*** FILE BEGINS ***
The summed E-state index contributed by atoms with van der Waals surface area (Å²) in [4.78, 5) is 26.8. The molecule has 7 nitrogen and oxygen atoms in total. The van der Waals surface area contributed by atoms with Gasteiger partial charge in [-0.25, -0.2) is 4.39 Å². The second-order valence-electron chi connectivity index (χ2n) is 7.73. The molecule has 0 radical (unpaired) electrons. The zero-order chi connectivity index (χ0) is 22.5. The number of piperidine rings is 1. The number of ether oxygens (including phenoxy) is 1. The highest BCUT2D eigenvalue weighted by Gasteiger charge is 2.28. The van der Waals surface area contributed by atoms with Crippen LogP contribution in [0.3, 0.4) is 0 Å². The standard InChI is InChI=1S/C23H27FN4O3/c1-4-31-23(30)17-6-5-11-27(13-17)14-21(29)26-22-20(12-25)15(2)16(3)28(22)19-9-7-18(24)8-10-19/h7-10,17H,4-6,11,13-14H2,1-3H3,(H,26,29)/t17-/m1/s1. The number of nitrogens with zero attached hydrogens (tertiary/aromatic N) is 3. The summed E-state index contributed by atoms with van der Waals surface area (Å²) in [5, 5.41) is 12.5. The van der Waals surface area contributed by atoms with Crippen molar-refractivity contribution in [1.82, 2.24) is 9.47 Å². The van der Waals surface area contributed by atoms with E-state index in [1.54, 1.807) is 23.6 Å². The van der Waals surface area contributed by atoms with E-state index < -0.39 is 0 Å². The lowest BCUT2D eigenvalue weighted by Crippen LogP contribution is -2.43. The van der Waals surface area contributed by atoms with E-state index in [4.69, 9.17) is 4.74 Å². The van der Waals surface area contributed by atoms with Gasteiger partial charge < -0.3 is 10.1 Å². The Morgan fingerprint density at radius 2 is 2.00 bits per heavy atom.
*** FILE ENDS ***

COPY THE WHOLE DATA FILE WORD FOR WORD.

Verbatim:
The summed E-state index contributed by atoms with van der Waals surface area (Å²) in [4.78, 5) is 26.8. The molecule has 7 nitrogen and oxygen atoms in total. The van der Waals surface area contributed by atoms with Gasteiger partial charge in [-0.25, -0.2) is 4.39 Å². The second-order valence-electron chi connectivity index (χ2n) is 7.73. The molecule has 0 radical (unpaired) electrons. The zero-order chi connectivity index (χ0) is 22.5. The number of piperidine rings is 1. The number of ether oxygens (including phenoxy) is 1. The highest BCUT2D eigenvalue weighted by Gasteiger charge is 2.28. The van der Waals surface area contributed by atoms with Crippen LogP contribution in [0.3, 0.4) is 0 Å². The standard InChI is InChI=1S/C23H27FN4O3/c1-4-31-23(30)17-6-5-11-27(13-17)14-21(29)26-22-20(12-25)15(2)16(3)28(22)19-9-7-18(24)8-10-19/h7-10,17H,4-6,11,13-14H2,1-3H3,(H,26,29)/t17-/m1/s1. The number of nitrogens with zero attached hydrogens (tertiary/aromatic N) is 3. The summed E-state index contributed by atoms with van der Waals surface area (Å²) in [5, 5.41) is 12.5. The van der Waals surface area contributed by atoms with Crippen molar-refractivity contribution in [1.82, 2.24) is 9.47 Å². The van der Waals surface area contributed by atoms with E-state index in [1.54, 1.807) is 23.6 Å². The van der Waals surface area contributed by atoms with E-state index < -0.39 is 0 Å². The lowest BCUT2D eigenvalue weighted by Crippen LogP contribution is -2.43. The van der Waals surface area contributed by atoms with E-state index in [4.69, 9.17) is 4.74 Å². The van der Waals surface area contributed by atoms with Gasteiger partial charge < -0.3 is 10.1 Å². The Morgan fingerprint density at radius 2 is 2.00 bits per heavy atom.